Thursday, June 1, 2017

Kicking the tires of Prometheus using Docker on Fedora

Straight from the Prometheus documentation: "Prometheus is an open-source systems monitoring and alerting toolkit originally built at SoundCloud."

I haven't had a chance to even take a look at using Prometheus.  Here I'll go over the steps I had to follow to get a working local Prometheus install monitoring my local Docker daemon so I could see metrics through the Prometheus dashboard.

First things first, here are the versions of what I am using (eh, until we find out what the problem is (listed below)):
  • Fedora 25
  • Docker
    • docker-1.12.6-6.gitae7d637.fc25.x86_64
    • docker-common-1.12.6-6.gitae7d637.fc25.x86_64
    • docker-latest-1.12.6-2.git51ef5a8.fc25.x86_64
    • Prometheus
      • prom/prometheus b0195cb1a666
    So, there were a couple of places I went for documentation to get started:



    So, following those docs, I tried to use the default Fedora Docker configuration.  That did not work.  The Docker documentation was off, at least for the version of Docker I am using.  By default, in Fedora, you get a Docker package that is a bit out of date.  Here are the steps I took and what I had to do as a workaround.

    First, grab the latest version of Prometheus from Docker hub.

    $ sudo docker pull prom/prometheus

    Start the Prometheus container and test dashboard access.

    Create a /tmp/prometheus.yml file with the following contents:

    # my global config
      scrape_interval:     15s # Set the scrape interval to every 15 seconds. Default is every 1 minute.
      evaluation_interval: 15s # Evaluate rules every 15 seconds. The default is every 1 minute.
      # scrape_timeout is set to the global default (10s).
      # Attach these labels to any time series or alerts when communicating with
      # external systems (federation, remote storage, Alertmanager).
          monitor: 'codelab-monitor'
    # Load rules once and periodically evaluate them according to the global 'evaluation_interval'.
      # - "first.rules"
      # - "second.rules"
    # A scrape configuration containing exactly one endpoint to scrape:
    # Here it's Prometheus itself.
      # The job name is added as a label `job=<job_name>` to any timeseries scraped from this config.
      - job_name: 'prometheus'
        # metrics_path defaults to '/metrics'
        # scheme defaults to 'http'.
          - targets: ['localhost:9090']
      - job_name: 'docker'
             # metrics_path defaults to '/metrics'
             # scheme defaults to 'http'.
          - targets: ['localhost:9323']

    Run the Docker container

    $ sudo docker run -dt -p 9090:9090 -v /tmp/prometheus.yml:/etc/prometheus/prometheus.yml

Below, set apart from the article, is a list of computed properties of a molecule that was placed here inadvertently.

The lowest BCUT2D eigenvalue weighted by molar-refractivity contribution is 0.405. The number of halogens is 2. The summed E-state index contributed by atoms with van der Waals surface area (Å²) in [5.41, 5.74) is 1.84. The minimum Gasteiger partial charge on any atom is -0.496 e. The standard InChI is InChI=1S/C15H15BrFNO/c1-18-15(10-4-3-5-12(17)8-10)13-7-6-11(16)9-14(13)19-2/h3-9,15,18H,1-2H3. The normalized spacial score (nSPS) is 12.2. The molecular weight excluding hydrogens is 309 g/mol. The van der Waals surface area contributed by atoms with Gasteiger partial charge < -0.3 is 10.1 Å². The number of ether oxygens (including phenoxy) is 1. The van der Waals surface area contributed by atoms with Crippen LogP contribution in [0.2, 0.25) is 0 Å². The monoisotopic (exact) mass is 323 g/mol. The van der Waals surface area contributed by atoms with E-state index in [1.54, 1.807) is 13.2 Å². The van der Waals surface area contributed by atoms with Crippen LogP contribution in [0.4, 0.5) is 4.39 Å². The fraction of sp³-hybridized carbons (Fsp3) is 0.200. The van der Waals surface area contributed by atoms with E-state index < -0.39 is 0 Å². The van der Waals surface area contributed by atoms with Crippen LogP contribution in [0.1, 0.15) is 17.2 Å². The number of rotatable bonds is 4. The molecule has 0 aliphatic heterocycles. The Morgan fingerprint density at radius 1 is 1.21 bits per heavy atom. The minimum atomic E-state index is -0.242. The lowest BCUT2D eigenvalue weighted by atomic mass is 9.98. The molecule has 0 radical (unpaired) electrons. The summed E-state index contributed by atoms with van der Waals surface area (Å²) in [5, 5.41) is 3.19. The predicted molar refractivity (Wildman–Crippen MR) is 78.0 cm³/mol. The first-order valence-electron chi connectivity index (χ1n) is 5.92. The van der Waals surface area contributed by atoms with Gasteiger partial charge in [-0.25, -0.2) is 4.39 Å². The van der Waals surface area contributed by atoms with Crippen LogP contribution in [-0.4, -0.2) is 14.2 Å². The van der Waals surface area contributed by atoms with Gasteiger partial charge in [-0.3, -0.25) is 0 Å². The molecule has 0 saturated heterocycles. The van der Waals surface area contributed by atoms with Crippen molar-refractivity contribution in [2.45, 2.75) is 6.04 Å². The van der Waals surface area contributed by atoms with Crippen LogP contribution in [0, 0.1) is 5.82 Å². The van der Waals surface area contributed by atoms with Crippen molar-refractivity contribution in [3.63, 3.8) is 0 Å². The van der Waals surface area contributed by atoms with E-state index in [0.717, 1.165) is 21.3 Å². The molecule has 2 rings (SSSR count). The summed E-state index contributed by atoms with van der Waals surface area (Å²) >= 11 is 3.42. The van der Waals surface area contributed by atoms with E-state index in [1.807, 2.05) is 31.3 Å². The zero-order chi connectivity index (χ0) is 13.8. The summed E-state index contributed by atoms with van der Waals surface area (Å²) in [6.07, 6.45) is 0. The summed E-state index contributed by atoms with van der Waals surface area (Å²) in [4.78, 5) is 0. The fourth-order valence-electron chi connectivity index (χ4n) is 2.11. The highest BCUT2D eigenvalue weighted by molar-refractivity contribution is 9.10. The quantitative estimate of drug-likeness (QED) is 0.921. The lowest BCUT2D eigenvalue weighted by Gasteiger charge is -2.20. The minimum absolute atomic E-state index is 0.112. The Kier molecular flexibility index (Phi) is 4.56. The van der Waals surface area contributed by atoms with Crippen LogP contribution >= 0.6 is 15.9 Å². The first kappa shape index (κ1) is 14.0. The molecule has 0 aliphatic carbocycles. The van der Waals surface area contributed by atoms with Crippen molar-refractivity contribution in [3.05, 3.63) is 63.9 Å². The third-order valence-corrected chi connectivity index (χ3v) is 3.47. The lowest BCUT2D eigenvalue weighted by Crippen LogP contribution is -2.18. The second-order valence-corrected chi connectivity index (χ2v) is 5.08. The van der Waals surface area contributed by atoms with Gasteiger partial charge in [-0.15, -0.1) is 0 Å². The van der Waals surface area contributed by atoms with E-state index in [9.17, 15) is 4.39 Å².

The next thing to do is enable the Docker daemon to expose and endpoint that Prometheus can monitor.  This is where the Docker docs are off a bit.  They suggest that you create a /etc/docker/daemon.json with the following configuration.

      "metrics-addr" : "",
      "experimental" : true

    The issue with that is, Docker doesn't respect that configuration.  So, instead, I chose to use the latest version of Docker in Fedora.  To do this, I went to the Docker website for instructions. Following those got me to these versions:

    $ dnf list docker-ce.x86_64  --showduplicates | sort -r
    Last metadata expiration check: 0:35:28 ago on Thu Jun  1 16:20:35 2017.
    Installed Packages
    docker-ce.x86_64               17.05.0.ce-1.fc25                docker-ce-edge 
    docker-ce.x86_64               17.05.0.ce-1.fc25                @docker-ce-edge
    docker-ce.x86_64               17.05.0.ce-1.fc25                @docker-ce-edge
    docker-ce.x86_64               17.04.0.ce-1.fc25                docker-ce-edge 
    docker-ce.x86_64               17.03.1.ce-1.fc25                docker-ce-stable
    docker-ce.x86_64               17.03.0.ce-1.fc25                docker-ce-stable
    Available Packages

    Now that I had those, I could go back to the previous documentation from Docker to get started with Prometheus.  That link is here: and for the most part it worked.  The issue was, I could start the container, but when I tried to hit the Prometheus target of http://localhost:9090/targets, I received the following error:

    Get http://localhost:9323/metrics: dial tcp getsockopt: connection refused

    It has the "Docker" target in a "Down" state.  Through a bit more investigation, I was able to change 2 things to enable it:

    1. Change the /etc/docker/daemon.json from to
    2. Restart the Prometheus image with --network=host

    Now I have the target as up, and a graph with Docker attributes that I can start monitoring.  Check out the graph below.

    At this point, I can now start evaluating Prometheus and start learning more about it.

    Thanks for hanging in there.  If you have any questions or comments, please do engage below.

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